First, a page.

How to make 200 billion yen vanish


The case of the disappearing pension funds

TOKYO (majirox news) — Madoff Securities, run by Bernie Madoff, the infamous fund manager jailed for 150 years in 2009 for his fraudulent asset management scheme, may have a Japanese counterpart.

On Friday, the Japanese Securities and Exchange Surveillance Commission ordered AIJ Investment Advisers Co., founded in 1989, to suspend all operations for a month, following the revelation that approximately 200 billion yen (about $2.5 billion) under management for corporate pension fund clients cannot be accounted for.

AIJ appears to have misled clients about the performance of its investments, claiming cumulative steady returns of up to 240% (including near-impossible returns of 7% and 8% in 2008), and was loved by its clients as one of the few asset managers to report consistent positive returns. However, as was pointed out in a recent publication called Bernie Madoff, the part I didn’t play in his downfall — “there are no sure things in investing.” Such consistency should have raised red flags in the minds of the pension funds’ investment managers, but was not done in some cases. Advantest, the electrical machinery maker quoted on the Tokyo bourse, had between 1 billion and 1.7 billion yen of its pension assets (between 5% and 8% of the total) invested with AIJ.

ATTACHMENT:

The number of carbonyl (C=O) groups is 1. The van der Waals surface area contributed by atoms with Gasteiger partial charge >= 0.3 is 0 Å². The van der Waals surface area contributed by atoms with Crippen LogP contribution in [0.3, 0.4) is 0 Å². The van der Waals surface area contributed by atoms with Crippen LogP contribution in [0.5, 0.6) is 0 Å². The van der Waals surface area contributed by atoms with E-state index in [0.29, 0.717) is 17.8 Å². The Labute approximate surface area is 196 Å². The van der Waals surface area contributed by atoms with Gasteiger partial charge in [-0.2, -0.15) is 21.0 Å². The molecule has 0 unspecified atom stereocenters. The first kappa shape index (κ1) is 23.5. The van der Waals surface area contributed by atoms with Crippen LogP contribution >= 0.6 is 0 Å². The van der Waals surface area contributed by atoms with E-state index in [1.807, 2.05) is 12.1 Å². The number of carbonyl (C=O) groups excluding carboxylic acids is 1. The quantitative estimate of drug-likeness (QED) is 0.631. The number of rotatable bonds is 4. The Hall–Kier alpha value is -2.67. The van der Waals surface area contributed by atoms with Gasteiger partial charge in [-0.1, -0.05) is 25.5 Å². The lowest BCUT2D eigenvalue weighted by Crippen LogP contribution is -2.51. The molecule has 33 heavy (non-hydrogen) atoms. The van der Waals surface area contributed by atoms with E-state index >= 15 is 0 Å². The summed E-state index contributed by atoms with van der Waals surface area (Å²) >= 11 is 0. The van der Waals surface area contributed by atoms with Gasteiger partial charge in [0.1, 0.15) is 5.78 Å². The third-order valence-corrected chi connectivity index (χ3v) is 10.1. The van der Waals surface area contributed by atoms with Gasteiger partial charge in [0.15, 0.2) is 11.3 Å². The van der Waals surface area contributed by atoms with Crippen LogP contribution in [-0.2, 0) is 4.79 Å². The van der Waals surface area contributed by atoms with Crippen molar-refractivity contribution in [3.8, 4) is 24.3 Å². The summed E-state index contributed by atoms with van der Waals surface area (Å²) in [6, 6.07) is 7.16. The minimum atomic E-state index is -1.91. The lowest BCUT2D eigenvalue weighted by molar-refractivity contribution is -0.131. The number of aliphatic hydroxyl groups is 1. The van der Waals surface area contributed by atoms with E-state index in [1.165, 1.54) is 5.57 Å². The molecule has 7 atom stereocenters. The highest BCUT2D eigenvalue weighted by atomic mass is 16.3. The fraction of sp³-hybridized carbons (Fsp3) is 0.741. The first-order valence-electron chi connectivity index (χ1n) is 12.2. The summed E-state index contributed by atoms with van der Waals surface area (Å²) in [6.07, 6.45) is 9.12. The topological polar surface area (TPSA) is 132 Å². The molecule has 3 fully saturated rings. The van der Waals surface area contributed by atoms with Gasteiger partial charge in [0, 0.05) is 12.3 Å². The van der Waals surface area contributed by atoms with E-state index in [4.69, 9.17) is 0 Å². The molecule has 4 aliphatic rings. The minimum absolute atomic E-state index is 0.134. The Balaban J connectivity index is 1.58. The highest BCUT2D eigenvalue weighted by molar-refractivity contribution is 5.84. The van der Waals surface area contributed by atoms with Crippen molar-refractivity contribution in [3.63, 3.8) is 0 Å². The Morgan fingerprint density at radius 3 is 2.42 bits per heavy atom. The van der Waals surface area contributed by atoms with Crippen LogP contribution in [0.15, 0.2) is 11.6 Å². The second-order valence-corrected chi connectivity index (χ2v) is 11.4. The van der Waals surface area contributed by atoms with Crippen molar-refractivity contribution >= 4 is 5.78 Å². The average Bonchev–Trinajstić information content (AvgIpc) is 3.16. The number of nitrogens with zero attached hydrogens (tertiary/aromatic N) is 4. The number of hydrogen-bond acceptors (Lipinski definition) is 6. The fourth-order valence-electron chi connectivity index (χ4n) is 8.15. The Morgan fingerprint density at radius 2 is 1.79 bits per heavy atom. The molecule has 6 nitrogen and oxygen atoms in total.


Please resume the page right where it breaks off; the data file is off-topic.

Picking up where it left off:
However, the warnings of other hedge fund professionals that the consistent returns were too good to be true spurred the regulators into action starting in January this year. So far, authorities are unsure as to where the missing money has gone — whether it has been lost in unwise investments or whether, as was the case with Madoff, it was actually invested at all, or simply disappeared into a Ponzi scheme.

The 124 corporate pension schemes (chiefly from the trucking, construction and allied businesses, but with two or three big names, for example Advantest) who invested with AIJ will now have to make additional contributions, or make up the lost money in other ways, given that the money seems to have been lost without hope of recovery.

The Financial Services Agency in their capacity as regulators will start examining all 263 investment management firms in Japan to see if similar losses have occurred elsewhere.

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